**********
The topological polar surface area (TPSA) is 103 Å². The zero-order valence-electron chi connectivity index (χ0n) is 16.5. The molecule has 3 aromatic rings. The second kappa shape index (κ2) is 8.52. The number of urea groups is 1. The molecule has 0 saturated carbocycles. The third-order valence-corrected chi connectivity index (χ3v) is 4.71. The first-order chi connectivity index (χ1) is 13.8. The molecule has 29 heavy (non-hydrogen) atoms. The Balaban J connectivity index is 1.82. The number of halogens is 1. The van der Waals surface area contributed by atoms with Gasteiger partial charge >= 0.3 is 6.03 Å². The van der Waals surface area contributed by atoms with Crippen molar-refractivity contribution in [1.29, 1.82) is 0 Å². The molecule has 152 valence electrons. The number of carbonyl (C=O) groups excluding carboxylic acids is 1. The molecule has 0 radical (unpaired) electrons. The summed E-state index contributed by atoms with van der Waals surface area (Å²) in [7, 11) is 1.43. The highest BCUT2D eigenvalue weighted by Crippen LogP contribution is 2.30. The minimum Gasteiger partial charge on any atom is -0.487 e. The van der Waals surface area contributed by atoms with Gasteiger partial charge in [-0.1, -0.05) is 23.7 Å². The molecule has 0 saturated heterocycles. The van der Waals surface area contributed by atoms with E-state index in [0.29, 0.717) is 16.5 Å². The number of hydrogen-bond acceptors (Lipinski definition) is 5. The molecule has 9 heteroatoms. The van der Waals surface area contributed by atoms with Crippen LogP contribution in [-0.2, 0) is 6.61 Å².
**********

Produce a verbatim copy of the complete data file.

The topological polar surface area (TPSA) is 103 Å². The zero-order valence-electron chi connectivity index (χ0n) is 16.5. The molecule has 3 aromatic rings. The second kappa shape index (κ2) is 8.52. The number of urea groups is 1. The molecule has 0 saturated carbocycles. The third-order valence-corrected chi connectivity index (χ3v) is 4.71. The first-order chi connectivity index (χ1) is 13.8. The molecule has 29 heavy (non-hydrogen) atoms. The Balaban J connectivity index is 1.82. The number of halogens is 1. The van der Waals surface area contributed by atoms with Gasteiger partial charge >= 0.3 is 6.03 Å². The van der Waals surface area contributed by atoms with Crippen molar-refractivity contribution in [1.29, 1.82) is 0 Å². The molecule has 152 valence electrons. The number of carbonyl (C=O) groups excluding carboxylic acids is 1. The molecule has 0 radical (unpaired) electrons. The summed E-state index contributed by atoms with van der Waals surface area (Å²) in [7, 11) is 1.43. The highest BCUT2D eigenvalue weighted by Crippen LogP contribution is 2.30. The minimum Gasteiger partial charge on any atom is -0.487 e. The van der Waals surface area contributed by atoms with Gasteiger partial charge in [-0.1, -0.05) is 23.7 Å². The molecule has 0 saturated heterocycles. The van der Waals surface area contributed by atoms with E-state index in [0.29, 0.717) is 16.5 Å². The number of hydrogen-bond acceptors (Lipinski definition) is 5. The molecule has 9 heteroatoms. The van der Waals surface area contributed by atoms with Crippen LogP contribution in [-0.2, 0) is 6.61 Å².